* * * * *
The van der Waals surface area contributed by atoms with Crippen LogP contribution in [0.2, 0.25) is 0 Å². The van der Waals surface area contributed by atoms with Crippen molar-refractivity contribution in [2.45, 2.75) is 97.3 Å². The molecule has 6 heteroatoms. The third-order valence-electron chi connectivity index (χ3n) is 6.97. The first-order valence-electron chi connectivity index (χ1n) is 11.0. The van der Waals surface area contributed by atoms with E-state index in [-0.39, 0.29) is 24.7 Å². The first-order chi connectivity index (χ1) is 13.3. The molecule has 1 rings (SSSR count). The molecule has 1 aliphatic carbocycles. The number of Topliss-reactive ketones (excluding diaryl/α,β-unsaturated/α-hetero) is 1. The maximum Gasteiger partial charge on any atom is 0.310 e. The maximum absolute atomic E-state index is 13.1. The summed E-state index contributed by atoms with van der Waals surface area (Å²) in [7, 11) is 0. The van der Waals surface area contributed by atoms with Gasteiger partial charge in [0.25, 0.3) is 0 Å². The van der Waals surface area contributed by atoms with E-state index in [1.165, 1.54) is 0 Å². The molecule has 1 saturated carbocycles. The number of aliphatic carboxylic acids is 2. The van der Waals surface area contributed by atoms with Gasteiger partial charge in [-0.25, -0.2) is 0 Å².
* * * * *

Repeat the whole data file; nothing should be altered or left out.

The van der Waals surface area contributed by atoms with Crippen LogP contribution in [0.2, 0.25) is 0 Å². The van der Waals surface area contributed by atoms with Crippen molar-refractivity contribution in [2.45, 2.75) is 97.3 Å². The molecule has 6 heteroatoms. The third-order valence-electron chi connectivity index (χ3n) is 6.97. The first-order valence-electron chi connectivity index (χ1n) is 11.0. The van der Waals surface area contributed by atoms with E-state index in [-0.39, 0.29) is 24.7 Å². The first-order chi connectivity index (χ1) is 13.3. The molecule has 1 rings (SSSR count). The molecule has 1 aliphatic carbocycles. The number of Topliss-reactive ketones (excluding diaryl/α,β-unsaturated/α-hetero) is 1. The maximum Gasteiger partial charge on any atom is 0.310 e. The maximum absolute atomic E-state index is 13.1. The summed E-state index contributed by atoms with van der Waals surface area (Å²) in [7, 11) is 0. The van der Waals surface area contributed by atoms with Gasteiger partial charge in [0.25, 0.3) is 0 Å². The van der Waals surface area contributed by atoms with E-state index in [1.165, 1.54) is 0 Å². The molecule has 1 saturated carbocycles. The number of aliphatic carboxylic acids is 2. The van der Waals surface area contributed by atoms with Gasteiger partial charge in [-0.25, -0.2) is 0 Å².